Supplemental and Recycled Fiber - Fiber Deinking

SKU: C-685Duration: 17 Minutes

Pay-per-view (PPV) format perfect for individual users.

Get immediate access to this interactive eLearning course online. Must be used within 30 days, expires 48 hours after launch.

Language:  English

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Supplemental and Recycled Fiber Series (Details)
Includes 13 courses for $499/year.

Pulping Library (Details)
Includes 72 courses for $1,499/year.

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Course Details


Training Time: 17 minutes

Compatibility: Desktop, Tablet, Phone

Based on: Industry Standards and Best Practices

Languages: English

Wood fiber accounts for more than 90% of the raw material used in the production of paper and board products, and it can come from a variety of sources. These sources can be slushed virgin fiber that is produced onsite, market pulp from other pulp mills, or recycled/secondary fiber. Recycled paper can be broken into several categories including old corrugated containers, mixed paper, and deinking grades. Most deinking grades consist of old newspapers, old magazines and office waste. This course will focus on the equipment and processes used for deinking.

Learning Objectives

  • The purpose of deinking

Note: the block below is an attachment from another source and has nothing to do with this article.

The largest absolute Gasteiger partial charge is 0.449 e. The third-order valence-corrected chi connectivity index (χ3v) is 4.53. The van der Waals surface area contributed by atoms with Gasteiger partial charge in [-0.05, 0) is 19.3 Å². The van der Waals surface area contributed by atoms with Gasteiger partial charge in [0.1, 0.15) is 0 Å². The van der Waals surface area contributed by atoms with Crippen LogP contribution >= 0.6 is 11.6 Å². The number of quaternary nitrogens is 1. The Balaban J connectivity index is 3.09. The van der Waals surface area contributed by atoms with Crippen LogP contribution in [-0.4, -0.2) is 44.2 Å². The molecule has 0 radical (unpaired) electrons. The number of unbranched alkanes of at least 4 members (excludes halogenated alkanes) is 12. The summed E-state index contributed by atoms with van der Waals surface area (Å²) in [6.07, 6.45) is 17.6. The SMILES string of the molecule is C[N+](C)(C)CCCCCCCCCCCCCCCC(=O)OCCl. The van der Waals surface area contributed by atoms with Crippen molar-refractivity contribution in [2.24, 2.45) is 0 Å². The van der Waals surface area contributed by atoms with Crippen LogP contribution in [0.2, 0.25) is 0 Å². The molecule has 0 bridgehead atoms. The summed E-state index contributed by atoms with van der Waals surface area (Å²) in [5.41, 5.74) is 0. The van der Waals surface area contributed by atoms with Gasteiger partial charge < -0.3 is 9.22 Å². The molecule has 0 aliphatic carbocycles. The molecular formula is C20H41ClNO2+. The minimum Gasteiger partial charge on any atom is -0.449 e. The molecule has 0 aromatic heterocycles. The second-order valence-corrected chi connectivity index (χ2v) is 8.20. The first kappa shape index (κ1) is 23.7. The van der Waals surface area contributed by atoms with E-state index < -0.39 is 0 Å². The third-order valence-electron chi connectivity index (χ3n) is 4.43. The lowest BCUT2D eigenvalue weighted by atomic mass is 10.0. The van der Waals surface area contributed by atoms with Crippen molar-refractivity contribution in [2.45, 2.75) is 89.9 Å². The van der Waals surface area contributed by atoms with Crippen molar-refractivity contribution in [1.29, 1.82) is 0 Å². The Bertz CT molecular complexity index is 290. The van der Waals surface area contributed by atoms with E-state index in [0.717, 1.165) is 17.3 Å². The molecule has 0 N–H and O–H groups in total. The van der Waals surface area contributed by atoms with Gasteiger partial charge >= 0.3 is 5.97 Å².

• The role of repulping, flotation, washing, dispersing, and bleaching in deinking
  • How surfactants are used for deinking
  • How flotation deinking works
  • The process and typical equipment for flotation deinking
  • How pulp is deinked by washing
  • The process and typical equipment for dispersing
  • The process and typical equipment for deinked pulp bleaching
  • Safety hazards and guidelines associated with recycled fiber deinking

Key Questions

The following key questions are answered in this module:

What is deinking?
Deinking is the process of removing ink and stickies from recycled pulp. Deinked pulp grades include old newspapers, old magazines, and office waste.

How is ink removed from the paper?
There are several steps. Repulping breaks up the paper and detaches the ink from the fibers. Ink is separated by flotation or washing with the aid of surfactant chemicals.

What are surfactants?
Surfactants are soap-like chemicals that have both hydrophilic and hydrophobic components. Surfactants are used to disperse or collect ink particles.

How does flotation separate the ink?
Surfactants help Ink particles attach to tiny air bubbles that are injected into low consistency pulp. The bubbles rise to the top of a flotation cell and create a layer of foam. The ink-containing foam is removed from the top and the clean deinked pulp is removed from the bottom of the cell.

What is dispersion?
Not all of the ink particles are removed by washing or flotation. Dispersion is a process to disintegrate the remaining ink particles and disperse them in the pulp so they are no longer visible.

Sample Video Transcript

Below is a transcript of the video sample provided for this module:

Once ink particles have been detached from the fibers, they can be removed by flotation. Small air bubbles are injected into low consistency pulp, and the mixture is added to a specially designed tank called a flotation cell. With the aid of surfactants, the ink particles attach to the air bubbles, as the bubbles rise to the surface. A layer of foam forms on the surface of the suspension and is removed as rejects. Water is removed from the rejects before they are disposed of.
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